Assisted Living

11/6/2023 | By Terri L. Jones

Aging couples often fear separation if one of them needs assistance and care sooner than the other. Since people age at different rates, this is a valid concern. If your partner’s needs reach the point when you can no longer manage them on your own, but you want to remain under the same roof, moving to a community that can meet both people’s needs may be the ideal solution. Assisted living for couples comes to the rescue.

A look at assisted living for couples

Designed for seniors who need help with daily tasks like grooming, bathing, and medication management, assisted living offers you and your spouse apartment-style living with the added benefit of meals, social activities, transportation, etc. A variety of floorplans are available, including private rooms and two-bedroom, two-bath apartments, and may include a kitchenette or even a full kitchen for those who still want to cook. Some units come unfurnished, and you can make the space feel like home with your own furniture. Others are fully furnished, avoiding the hassle of moving furniture. In either case, you’ll be able to add your own personal touches.

More information on assisted living communities, from Seniors Guide

Weighing the costs

To keep costs down, you may be considering moving only your spouse to an assisted living community because personally you don’t need any help yet. However, notes Mary Sue Patchett, an executive vice president of Brookdale Senior Living, it may be cheaper for both to make the move. “Both [partners] living in the facility might be a reasonable expense versus one [remaining] at home.” By moving together, not only do you save the cost of your mortgage or rent (if you have one) as well as home maintenance, property taxes, and utilities, but you’ll probably also pay a much lower rate than your partner for your new residence. Typically, an independent partner would pay only a second-occupant or “sharing fee” per month (plus add-ons like housekeeping or transportation). And you both don’t pay for the services provided in assisted living; only the spouse who needs services pays for them.

Note, though, that if you each have your own separate room or apartment, you will likely pay the full price for both units.

Sharing each other’s lives but not space

A couple at home, one in wheelchair. By Nd3000. If one partner reaches the point of needing greater care but both want to remain together, assisted living for couples provides a solution.

When one person needs a higher level of care, such as memory care or skilled nursing, living in separate spaces may be a necessity. If you anticipate this possibility and want to remain in close proximity to one another, make sure that the assisted living community you choose offers these higher levels of care

Also, confirm that you’ll be able to spend lots of time with your significant other, enjoying meals and activities as well as private time. When the community supports residents’ relationships, your relationship can remain strong, despite the separate living arrangement.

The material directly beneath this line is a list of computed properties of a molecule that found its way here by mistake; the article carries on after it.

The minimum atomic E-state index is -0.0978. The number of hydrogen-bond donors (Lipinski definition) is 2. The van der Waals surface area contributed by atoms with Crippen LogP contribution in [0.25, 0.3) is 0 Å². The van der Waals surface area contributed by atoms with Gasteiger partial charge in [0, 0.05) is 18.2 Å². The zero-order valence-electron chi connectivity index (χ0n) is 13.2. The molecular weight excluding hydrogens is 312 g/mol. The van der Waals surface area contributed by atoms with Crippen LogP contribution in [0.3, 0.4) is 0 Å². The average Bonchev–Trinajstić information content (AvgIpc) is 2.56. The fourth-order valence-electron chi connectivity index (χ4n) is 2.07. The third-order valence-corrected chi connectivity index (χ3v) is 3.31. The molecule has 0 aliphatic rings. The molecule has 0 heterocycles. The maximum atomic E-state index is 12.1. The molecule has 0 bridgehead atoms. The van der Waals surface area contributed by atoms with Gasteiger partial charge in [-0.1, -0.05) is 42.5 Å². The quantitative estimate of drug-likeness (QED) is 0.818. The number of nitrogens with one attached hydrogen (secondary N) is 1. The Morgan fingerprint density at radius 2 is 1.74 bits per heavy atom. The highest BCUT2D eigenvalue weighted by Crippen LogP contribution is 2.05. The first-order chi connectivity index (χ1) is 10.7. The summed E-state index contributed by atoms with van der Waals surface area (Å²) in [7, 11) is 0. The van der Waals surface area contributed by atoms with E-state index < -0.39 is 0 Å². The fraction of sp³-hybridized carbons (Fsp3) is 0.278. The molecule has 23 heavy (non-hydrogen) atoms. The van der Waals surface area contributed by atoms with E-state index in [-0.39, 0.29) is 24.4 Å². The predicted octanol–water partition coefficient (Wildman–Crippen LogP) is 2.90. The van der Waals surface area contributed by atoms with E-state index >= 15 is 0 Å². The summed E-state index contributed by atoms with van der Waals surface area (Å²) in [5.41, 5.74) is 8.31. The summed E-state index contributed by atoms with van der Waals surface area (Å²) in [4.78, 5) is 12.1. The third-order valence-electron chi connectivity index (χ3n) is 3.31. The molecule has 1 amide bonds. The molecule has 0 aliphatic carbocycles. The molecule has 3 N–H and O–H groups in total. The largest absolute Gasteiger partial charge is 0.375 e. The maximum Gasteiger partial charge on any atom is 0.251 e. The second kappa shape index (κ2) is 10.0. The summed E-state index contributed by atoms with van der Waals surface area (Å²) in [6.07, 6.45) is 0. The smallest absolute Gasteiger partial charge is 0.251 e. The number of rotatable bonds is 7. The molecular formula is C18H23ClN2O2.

The earlier, the better

Don’t wait until you or your spouse needs assisted living to start shopping communities. Waiting until the need is urgent can result in a hasty choice, which may leave one of you (typically the more able partner) dissatisfied. Conversely, beginning your search while you are both still healthy allows each of you to weigh in on the decision.

In fact, many couples who move to assisted living wish they’d made the move sooner, says Patchett. Of course, lightening the burden on the caregiver is the primary reason, but couples also find the activity and social interaction of this new living arrangement extremely beneficial. Not only do couples have each other, but they also have built-in companions and new friends with whom to enjoy meals, participate in activities, and share observations and experiences.

If you anticipate the need for help down the road, start checking out assisted living communities in your area now. Tour the apartments and common areas with your partner, meet the staff and residents, and experience the overall atmosphere of the place. And as you see the time growing nearer, get on waiting lists.

While taking this step may feel like rushing things, procrastinating won’t delay anything. Having all your ducks in a row will take some of the stress off the two of you and allow you to enjoy life to the fullest.

The Seniors Guide Care Assessment can help you determine what level of care is right for you or a loved one.

Terri L. Jones

Terri L. Jones has been writing educational and informative topics for the senior industry for over 10 years, and is a frequent and longtime contributor to Seniors Guide.

Terri Jones